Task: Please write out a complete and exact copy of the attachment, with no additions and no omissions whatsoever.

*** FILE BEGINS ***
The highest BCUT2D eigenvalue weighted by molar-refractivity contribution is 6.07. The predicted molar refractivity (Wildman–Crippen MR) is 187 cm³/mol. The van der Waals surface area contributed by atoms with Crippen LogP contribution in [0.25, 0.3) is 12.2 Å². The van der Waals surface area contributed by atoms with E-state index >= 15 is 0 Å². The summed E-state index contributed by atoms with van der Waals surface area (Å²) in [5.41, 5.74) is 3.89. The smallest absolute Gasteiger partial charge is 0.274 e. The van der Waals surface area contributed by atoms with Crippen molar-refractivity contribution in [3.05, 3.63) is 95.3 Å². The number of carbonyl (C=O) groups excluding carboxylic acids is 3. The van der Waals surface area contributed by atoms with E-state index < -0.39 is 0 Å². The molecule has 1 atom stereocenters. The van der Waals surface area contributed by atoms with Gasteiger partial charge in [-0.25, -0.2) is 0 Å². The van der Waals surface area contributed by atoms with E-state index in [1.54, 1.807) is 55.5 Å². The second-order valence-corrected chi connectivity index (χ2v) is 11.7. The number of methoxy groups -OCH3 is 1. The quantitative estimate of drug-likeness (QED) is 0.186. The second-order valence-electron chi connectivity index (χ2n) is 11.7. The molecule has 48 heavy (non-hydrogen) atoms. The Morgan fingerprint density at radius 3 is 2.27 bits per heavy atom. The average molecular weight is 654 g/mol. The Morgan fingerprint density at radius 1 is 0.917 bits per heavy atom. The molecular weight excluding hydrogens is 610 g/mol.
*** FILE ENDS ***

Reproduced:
The highest BCUT2D eigenvalue weighted by molar-refractivity contribution is 6.07. The predicted molar refractivity (Wildman–Crippen MR) is 187 cm³/mol. The van der Waals surface area contributed by atoms with Crippen LogP contribution in [0.25, 0.3) is 12.2 Å². The van der Waals surface area contributed by atoms with E-state index >= 15 is 0 Å². The summed E-state index contributed by atoms with van der Waals surface area (Å²) in [5.41, 5.74) is 3.89. The smallest absolute Gasteiger partial charge is 0.274 e. The van der Waals surface area contributed by atoms with Crippen molar-refractivity contribution in [3.05, 3.63) is 95.3 Å². The number of carbonyl (C=O) groups excluding carboxylic acids is 3. The van der Waals surface area contributed by atoms with E-state index < -0.39 is 0 Å². The molecule has 1 atom stereocenters. The van der Waals surface area contributed by atoms with Gasteiger partial charge in [-0.25, -0.2) is 0 Å². The van der Waals surface area contributed by atoms with E-state index in [1.54, 1.807) is 55.5 Å². The second-order valence-corrected chi connectivity index (χ2v) is 11.7. The number of methoxy groups -OCH3 is 1. The quantitative estimate of drug-likeness (QED) is 0.186. The second-order valence-electron chi connectivity index (χ2n) is 11.7. The molecule has 48 heavy (non-hydrogen) atoms. The Morgan fingerprint density at radius 3 is 2.27 bits per heavy atom. The average molecular weight is 654 g/mol. The Morgan fingerprint density at radius 1 is 0.917 bits per heavy atom. The molecular weight excluding hydrogens is 610 g/mol.